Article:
Miles Supply is a family company based in Barre, VT, that specializes in working with quarries. “To me, the big advantage of a multi-wire saw is the ability to get more production out of the same amount of time, compared to a single-blade or single-wire machine,” said Rob Donahue, the equipment sales manager for the company.
Depending on the material that is being cut, the speed of cutting is comparable to or faster than gangsaws, but because the multi-wire saw is cutting several slabs at the same time, the amount of slabs being produced increases. “We did a real quick study,” said Donahue. “We got 40% more yield in the same eight-hour period by using a five-wire machine. The speed of the cut of the single-blade saw was maybe 10 minutes to make a cut on that specific piece, where the wired saw took maybe 25 minutes to make a cut, but we were making five cuts at the same time.”
Coldspring, headquartered in Cold Spring, MN, has been serving the architectural, memorial, residential and industrial markets for more than 115 years, and the company still uses gangsaws on a limited basis for cutting thinner material, but has been switching more of its production to diamond wire, primarily to gain the advantage of shorter lead times. The company also designed its own multi-wire saws and still operates 19 of those today throughout North America. Recently, Coldspring purchased three saws from Wires Engineering (Cofiplast) of Italy.
“For Coldspring, the decision was largely about lead time,” said Josh Reitmeier, Director of Sales — tooling division for Coldspring. “Our commitment to meet our customer’s timeline was being impeded by the slow cycle time on the gangsaws. The options we faced were to carry more inventories or implement a faster process. We considered quite a few options when we made these purchases and probably the most critical decision factor was the ability to change thickness from cut to cut without a timely and costly changeover. The drum design of the falcon saws from Wires Engineering has achieved that for us.”
Multi-wire saws also come in a variety of sizes that range from two wires all the way up to 72 wires. “Pellegrini has a family of machines that are very versatile with multi-wire,” said Donahue. “They have two-wire machines, five-wire, 16-, 34- and even 72-wire machines. The five-wire machine is flexible; you can cut multiple sizes of slabs in the same pass. It is very easy to make the adjustments. Pellegrini’s biggest advantage is its electro-hydraulic tensioning system. We have two tensioning systems going on independent fly wheels that are making micro adjustments as they cut through the stone. Each block of granite and marble has different consistencies throughout, so a saw being able to detect those changes and hardnesses can make slight adjustments to give the wire more tension while it’s cutting.”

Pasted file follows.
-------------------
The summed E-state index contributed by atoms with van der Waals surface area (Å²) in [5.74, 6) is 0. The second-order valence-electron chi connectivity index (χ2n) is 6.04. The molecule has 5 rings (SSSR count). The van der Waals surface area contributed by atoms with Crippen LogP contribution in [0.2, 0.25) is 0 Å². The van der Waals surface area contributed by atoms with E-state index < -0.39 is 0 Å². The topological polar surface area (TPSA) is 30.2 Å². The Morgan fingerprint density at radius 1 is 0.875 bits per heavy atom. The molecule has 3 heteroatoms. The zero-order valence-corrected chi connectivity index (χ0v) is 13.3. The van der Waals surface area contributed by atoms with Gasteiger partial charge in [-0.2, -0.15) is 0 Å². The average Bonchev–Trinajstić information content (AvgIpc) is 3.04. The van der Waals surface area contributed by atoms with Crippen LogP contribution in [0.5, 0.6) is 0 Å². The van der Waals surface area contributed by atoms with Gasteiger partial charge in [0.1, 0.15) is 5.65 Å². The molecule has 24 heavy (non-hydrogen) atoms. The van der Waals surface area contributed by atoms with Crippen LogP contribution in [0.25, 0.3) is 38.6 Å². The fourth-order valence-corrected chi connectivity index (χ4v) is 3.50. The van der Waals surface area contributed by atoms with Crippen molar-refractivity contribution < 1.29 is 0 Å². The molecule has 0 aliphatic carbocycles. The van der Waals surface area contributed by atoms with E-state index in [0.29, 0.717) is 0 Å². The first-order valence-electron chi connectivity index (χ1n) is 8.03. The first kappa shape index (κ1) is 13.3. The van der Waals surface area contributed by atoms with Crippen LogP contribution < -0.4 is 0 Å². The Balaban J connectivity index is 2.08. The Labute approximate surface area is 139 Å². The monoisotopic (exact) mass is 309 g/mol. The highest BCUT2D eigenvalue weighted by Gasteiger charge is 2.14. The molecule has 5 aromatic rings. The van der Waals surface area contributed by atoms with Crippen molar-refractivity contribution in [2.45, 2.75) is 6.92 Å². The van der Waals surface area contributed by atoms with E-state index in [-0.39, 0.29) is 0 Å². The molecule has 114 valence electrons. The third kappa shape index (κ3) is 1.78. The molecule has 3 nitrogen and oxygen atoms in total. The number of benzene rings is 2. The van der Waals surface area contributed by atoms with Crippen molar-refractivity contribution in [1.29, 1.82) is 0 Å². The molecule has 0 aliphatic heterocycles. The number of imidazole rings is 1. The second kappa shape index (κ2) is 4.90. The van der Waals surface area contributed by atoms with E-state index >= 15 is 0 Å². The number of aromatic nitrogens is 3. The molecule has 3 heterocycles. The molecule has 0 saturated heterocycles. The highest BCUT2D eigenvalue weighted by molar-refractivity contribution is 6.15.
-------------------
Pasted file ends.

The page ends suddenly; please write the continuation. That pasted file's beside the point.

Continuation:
The electro-hydraulic tensioning system figures the tensioning value of each wire, which is automatically kept by the machine into a correct range of values, adjusting it according to the presence of harder or softer portions of the stone during cut. The oil of the hydraulic system is incompressible fluid, and it grants an immediate and reliable response during the tensioning of each wire, avoiding the continuous “loosing-tensioning” effect on the wires. This solution grants a long-lasting life of a wire as well as cutting precision.
“The presence of big tensioning flywheels and the big motor drum offers the attractive advantage to reduce the stress on the diamond wires, soliciting the minimum possible fatigue of the wire itself,” said Nicola De Cesare of Pellegrini. “This grants life of the wires higher than the average value in the market, optimizing at the best the investment of the diamond wires; moreover, reducing the frequency time in changing the wires, a continuous cutting production is granted without facing long and unproductive dead times.”
According to Coldspring, the energy costs are much lower on the diamond wire saws, but from a total cost standpoint, that is offset by the higher cost of consumables, the wire. “While the cost of diamond wire has dramatically dropped in recent years, our cost per square foot to cut material 2 inches and thinner remains lower with the steel shot gangsaws, but the difference has become very minimal,” said Reitmeier. “Cutting slabs thicker than 2 inches is now cheaper with diamond wire.”
Flexibility is also a feature of the multi-wire saw. According to Reitmeier, because of the lower cost to operate the saws, as well as the shorter setup time, you do not have to be as concerned with only cutting partial blocks if you don’t have the demand for a whole block. “With the traditional shot saw method of cutting, in order to keep the per-square-foot cost of operating low, the saw needs to be completely full and every block needs to be completely cut, even if demand doesn’t require it. That results in excess slabs added to inventory.”
Before rushing out to buy a multi-wire saw, Reitmeier said to make sure to consider the number of wires the saw is capable of running at one time. “Before rushing to buy the biggest saw on the market, it is important to understand the demand that will be put on the saw and buy accordingly,” said Reitmeier. “The upfront cost to put diamond wire on the largest saws available now is upwards of $100,000. This is sometimes overlooked when contemplating a wire saw purchase.”